Would there be an Edinburgh miracle and my hide would be saved by a sudden rush on tickets for both shows and I’d be staring out at 500 laughing faces tonight?
There would not.
I am just hoping I can have the last laugh by dying before the final bill comes through.
For the first time I felt like I brought my disappointment on to stage with me and started slightly grumpily, but the show is so good at spreading joy (with a bitter sweet edge of a mild nod to my own ultimate failure) that it cheered me up. I was heckled by a nurse who told me to do a stunt that would result in my death as he’d be able to save me. And I made some cracks about how I’d feel safer if he was a doctor, before mocking myself for having a go at nurses, probably the most loved professionals in the world. It seemed to inject a bit of life into the show and we had fun for the rest of the hour.
I’ve been through the seven stages of grief and come out at acceptance. So just waking up to find out it was all a terrible dream to go through now. That’s got to happen next, right?
I walked down the hill, hoping to go for a swim and then get some groceries, but I realised that the shops would be shutting so had to do the grocery shopping first and by the time I’d done that I realised I had to go back to the flat. So the walk had to count as my exercise. I’ve been finding the walk across town to the gym frustrating as Edinburgh is an incredibly crowded city at this time of year and the pavements seem to be inhabited solely by people who have never been in an urban area before. Either they walk very slowly, three deep and keep stopping every 30 seconds or they walk backwards without even thinking to look around to see if anyone is behind them. I mean why bother? The world has to morph around you right?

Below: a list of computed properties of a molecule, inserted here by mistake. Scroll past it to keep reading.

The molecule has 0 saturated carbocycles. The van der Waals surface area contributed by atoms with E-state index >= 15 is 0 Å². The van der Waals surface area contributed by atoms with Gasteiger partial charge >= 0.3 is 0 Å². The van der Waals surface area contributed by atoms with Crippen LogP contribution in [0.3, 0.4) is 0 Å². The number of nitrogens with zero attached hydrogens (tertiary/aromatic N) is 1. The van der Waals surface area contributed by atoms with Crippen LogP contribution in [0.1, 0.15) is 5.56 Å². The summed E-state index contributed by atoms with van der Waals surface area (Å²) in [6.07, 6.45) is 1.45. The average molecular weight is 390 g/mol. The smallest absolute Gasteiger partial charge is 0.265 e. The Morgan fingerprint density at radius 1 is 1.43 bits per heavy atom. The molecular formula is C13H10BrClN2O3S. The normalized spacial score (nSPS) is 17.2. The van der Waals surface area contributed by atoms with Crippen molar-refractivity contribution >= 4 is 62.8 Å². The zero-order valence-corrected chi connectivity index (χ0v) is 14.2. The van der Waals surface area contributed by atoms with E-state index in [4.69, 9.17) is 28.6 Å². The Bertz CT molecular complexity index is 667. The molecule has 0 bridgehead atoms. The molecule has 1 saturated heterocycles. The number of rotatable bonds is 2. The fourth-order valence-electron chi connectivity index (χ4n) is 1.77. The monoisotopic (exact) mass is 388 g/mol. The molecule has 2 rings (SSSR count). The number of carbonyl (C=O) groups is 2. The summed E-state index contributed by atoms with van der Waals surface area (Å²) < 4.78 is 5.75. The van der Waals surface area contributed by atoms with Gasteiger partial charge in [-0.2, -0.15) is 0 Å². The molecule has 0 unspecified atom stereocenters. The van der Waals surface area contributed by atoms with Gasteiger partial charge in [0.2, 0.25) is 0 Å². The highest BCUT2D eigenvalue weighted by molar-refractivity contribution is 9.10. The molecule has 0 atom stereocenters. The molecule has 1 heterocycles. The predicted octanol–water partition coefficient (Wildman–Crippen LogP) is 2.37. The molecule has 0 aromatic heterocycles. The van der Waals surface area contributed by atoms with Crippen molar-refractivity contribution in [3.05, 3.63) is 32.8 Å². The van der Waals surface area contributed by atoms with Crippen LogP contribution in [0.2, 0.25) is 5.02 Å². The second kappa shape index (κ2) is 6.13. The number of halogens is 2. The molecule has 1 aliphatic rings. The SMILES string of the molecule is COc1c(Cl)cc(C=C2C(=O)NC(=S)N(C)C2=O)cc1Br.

But today I found a couple of sneaky routes involving less popular steps up and down the hills and only had to deal with pedestrian pedestrians when I was down on Princes Street. The walk took me up Johnstone Terrace, where back in 1987 we had spent two months living in the Masonic Lodge. We had rehearsed in town in July and then performed the shows in August. And slept on the floor of the canteen on the floor beneath the Masonic Temple (where Stewart Lee had attempted to wank me off with a 100 year old ventriloquist dummy and claimed the unlikely prize of doing the weirdest thing ever seen in a Masonic Lodge). For lots of reasons I feel (wrongly) that I am coming to the end of my Edinburgh adventure, so it was strange that chance brought me back to where it all started. We used to buy pies from a little shop next door. It is still there, but the name has changed and it now specialises in smoothies and wraps. I looked at the front door of the Lodge, nothing gives away about the strange Temple that is upstairs. I must have been through those doors (or previous ones) hundreds of times in 1987 and 1988, and yet they seemed unfamiliar now.
I talk about one of my 1987 jokes in this year’s show and artistically it seems right that I am doing this largely to smallish crowds. It might be more apt to go out with a whimper than a bang. And for all of this effort to have destroyed me, which without too much of a spoiler is sort of how I am going out.
I’ve had some good years here, though never a spectacular year, but it’s been central to the successes I have had in my career. I realise now that if I am honest I would have liked to have done a show that won an award or that got me on the front of a magazine or even guaranteed that I would be a hot ticket the next year rather than having to build things on reviews and word of mouth. But it’s also apt that that never happened. I am an Edinburgh journeyman and maybe that’s all I am anywhere. I am more representative of the Fringe as a result, even if I am unusual in the dogged persistence of attending the Festival. There is more art in trying again and (sort of) failing again and to not leave much of a mark behind (though if it turns out that becoming a ghost is a possibility then I am going to haunt the fuck out of Edinburgh in August). Twenty-three years gone and in a sense there’s something cool about my stuff only being a memory in the minds of a few people. That might be what gets me through this last week of certain tiny, but also almost certainly appreciative audiences. Seven more shows feels like a lot right now.
Thanks for having me Scotland. I surrender. Let's go our separate ways.
It’s been quite good.